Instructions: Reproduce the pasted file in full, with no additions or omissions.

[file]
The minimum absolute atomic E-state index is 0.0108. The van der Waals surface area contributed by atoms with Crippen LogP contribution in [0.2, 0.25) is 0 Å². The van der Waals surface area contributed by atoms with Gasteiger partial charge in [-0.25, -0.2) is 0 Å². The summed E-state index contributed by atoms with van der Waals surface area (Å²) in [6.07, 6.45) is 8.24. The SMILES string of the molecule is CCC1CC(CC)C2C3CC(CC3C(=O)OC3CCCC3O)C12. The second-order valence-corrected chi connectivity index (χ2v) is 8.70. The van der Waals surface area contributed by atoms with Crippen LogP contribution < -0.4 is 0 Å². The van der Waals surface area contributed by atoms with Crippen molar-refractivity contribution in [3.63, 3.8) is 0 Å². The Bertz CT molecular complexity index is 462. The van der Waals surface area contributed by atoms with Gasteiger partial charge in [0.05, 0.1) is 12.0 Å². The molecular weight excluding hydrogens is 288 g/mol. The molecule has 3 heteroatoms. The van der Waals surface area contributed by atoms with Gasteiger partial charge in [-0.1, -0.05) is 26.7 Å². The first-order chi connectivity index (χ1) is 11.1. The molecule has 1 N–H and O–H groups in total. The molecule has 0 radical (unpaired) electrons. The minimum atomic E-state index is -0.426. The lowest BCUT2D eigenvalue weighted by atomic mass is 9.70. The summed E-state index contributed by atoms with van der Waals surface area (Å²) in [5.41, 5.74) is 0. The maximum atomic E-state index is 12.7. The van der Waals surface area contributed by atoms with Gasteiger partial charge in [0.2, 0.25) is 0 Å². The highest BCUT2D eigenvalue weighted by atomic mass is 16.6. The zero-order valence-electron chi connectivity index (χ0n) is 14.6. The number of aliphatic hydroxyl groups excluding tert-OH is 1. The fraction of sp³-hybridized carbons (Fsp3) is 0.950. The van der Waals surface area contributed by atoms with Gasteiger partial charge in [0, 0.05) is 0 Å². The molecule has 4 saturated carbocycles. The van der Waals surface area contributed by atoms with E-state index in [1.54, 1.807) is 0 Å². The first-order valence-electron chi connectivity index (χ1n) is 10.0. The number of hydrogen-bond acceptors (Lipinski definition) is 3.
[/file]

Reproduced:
The minimum absolute atomic E-state index is 0.0108. The van der Waals surface area contributed by atoms with Crippen LogP contribution in [0.2, 0.25) is 0 Å². The van der Waals surface area contributed by atoms with Gasteiger partial charge in [-0.25, -0.2) is 0 Å². The summed E-state index contributed by atoms with van der Waals surface area (Å²) in [6.07, 6.45) is 8.24. The SMILES string of the molecule is CCC1CC(CC)C2C3CC(CC3C(=O)OC3CCCC3O)C12. The second-order valence-corrected chi connectivity index (χ2v) is 8.70. The van der Waals surface area contributed by atoms with Crippen LogP contribution < -0.4 is 0 Å². The van der Waals surface area contributed by atoms with Crippen molar-refractivity contribution in [3.63, 3.8) is 0 Å². The Bertz CT molecular complexity index is 462. The van der Waals surface area contributed by atoms with Gasteiger partial charge in [0.05, 0.1) is 12.0 Å². The molecular weight excluding hydrogens is 288 g/mol. The molecule has 3 heteroatoms. The van der Waals surface area contributed by atoms with Gasteiger partial charge in [-0.1, -0.05) is 26.7 Å². The first-order chi connectivity index (χ1) is 11.1. The molecule has 1 N–H and O–H groups in total. The molecule has 0 radical (unpaired) electrons. The minimum atomic E-state index is -0.426. The lowest BCUT2D eigenvalue weighted by atomic mass is 9.70. The summed E-state index contributed by atoms with van der Waals surface area (Å²) in [5.41, 5.74) is 0. The maximum atomic E-state index is 12.7. The van der Waals surface area contributed by atoms with Gasteiger partial charge in [0.2, 0.25) is 0 Å². The highest BCUT2D eigenvalue weighted by atomic mass is 16.6. The zero-order valence-electron chi connectivity index (χ0n) is 14.6. The number of aliphatic hydroxyl groups excluding tert-OH is 1. The fraction of sp³-hybridized carbons (Fsp3) is 0.950. The van der Waals surface area contributed by atoms with Gasteiger partial charge in [0, 0.05) is 0 Å². The molecule has 4 saturated carbocycles. The van der Waals surface area contributed by atoms with E-state index in [1.54, 1.807) is 0 Å². The first-order valence-electron chi connectivity index (χ1n) is 10.0. The number of hydrogen-bond acceptors (Lipinski definition) is 3.